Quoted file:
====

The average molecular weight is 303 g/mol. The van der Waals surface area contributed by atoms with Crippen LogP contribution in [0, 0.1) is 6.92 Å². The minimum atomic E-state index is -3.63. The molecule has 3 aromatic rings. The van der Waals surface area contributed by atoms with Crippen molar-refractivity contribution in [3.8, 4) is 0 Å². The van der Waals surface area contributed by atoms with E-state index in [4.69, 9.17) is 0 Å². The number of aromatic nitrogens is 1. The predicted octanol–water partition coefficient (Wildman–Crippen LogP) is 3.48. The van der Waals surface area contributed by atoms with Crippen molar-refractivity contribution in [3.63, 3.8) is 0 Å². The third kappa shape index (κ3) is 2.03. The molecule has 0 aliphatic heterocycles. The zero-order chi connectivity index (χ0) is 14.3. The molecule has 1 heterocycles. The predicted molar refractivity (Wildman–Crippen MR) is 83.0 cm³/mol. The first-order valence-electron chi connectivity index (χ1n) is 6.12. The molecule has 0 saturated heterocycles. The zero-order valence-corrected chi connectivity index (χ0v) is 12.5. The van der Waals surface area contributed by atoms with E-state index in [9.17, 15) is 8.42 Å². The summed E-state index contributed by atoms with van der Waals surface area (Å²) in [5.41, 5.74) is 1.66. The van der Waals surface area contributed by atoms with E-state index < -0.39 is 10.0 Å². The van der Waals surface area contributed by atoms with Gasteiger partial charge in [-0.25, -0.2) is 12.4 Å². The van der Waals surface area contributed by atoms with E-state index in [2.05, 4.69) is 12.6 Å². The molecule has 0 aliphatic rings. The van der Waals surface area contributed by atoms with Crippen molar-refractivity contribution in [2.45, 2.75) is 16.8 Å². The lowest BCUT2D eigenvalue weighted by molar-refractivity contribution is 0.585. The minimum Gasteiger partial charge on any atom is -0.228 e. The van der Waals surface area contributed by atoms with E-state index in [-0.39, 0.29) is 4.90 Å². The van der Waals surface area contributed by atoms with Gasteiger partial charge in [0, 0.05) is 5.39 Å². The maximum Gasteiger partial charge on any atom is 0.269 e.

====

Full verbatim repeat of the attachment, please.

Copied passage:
The average molecular weight is 303 g/mol. The van der Waals surface area contributed by atoms with Crippen LogP contribution in [0, 0.1) is 6.92 Å². The minimum atomic E-state index is -3.63. The molecule has 3 aromatic rings. The van der Waals surface area contributed by atoms with Crippen molar-refractivity contribution in [3.8, 4) is 0 Å². The van der Waals surface area contributed by atoms with E-state index in [4.69, 9.17) is 0 Å². The number of aromatic nitrogens is 1. The predicted octanol–water partition coefficient (Wildman–Crippen LogP) is 3.48. The van der Waals surface area contributed by atoms with Crippen molar-refractivity contribution in [3.63, 3.8) is 0 Å². The third kappa shape index (κ3) is 2.03. The molecule has 0 aliphatic heterocycles. The zero-order chi connectivity index (χ0) is 14.3. The molecule has 1 heterocycles. The predicted molar refractivity (Wildman–Crippen MR) is 83.0 cm³/mol. The first-order valence-electron chi connectivity index (χ1n) is 6.12. The molecule has 0 saturated heterocycles. The zero-order valence-corrected chi connectivity index (χ0v) is 12.5. The van der Waals surface area contributed by atoms with E-state index in [9.17, 15) is 8.42 Å². The summed E-state index contributed by atoms with van der Waals surface area (Å²) in [5.41, 5.74) is 1.66. The van der Waals surface area contributed by atoms with E-state index < -0.39 is 10.0 Å². The van der Waals surface area contributed by atoms with Gasteiger partial charge in [-0.25, -0.2) is 12.4 Å². The van der Waals surface area contributed by atoms with E-state index in [2.05, 4.69) is 12.6 Å². The molecule has 0 aliphatic rings. The van der Waals surface area contributed by atoms with Crippen molar-refractivity contribution in [2.45, 2.75) is 16.8 Å². The lowest BCUT2D eigenvalue weighted by molar-refractivity contribution is 0.585. The minimum Gasteiger partial charge on any atom is -0.228 e. The van der Waals surface area contributed by atoms with E-state index in [-0.39, 0.29) is 4.90 Å². The van der Waals surface area contributed by atoms with Gasteiger partial charge in [0, 0.05) is 5.39 Å². The maximum Gasteiger partial charge on any atom is 0.269 e.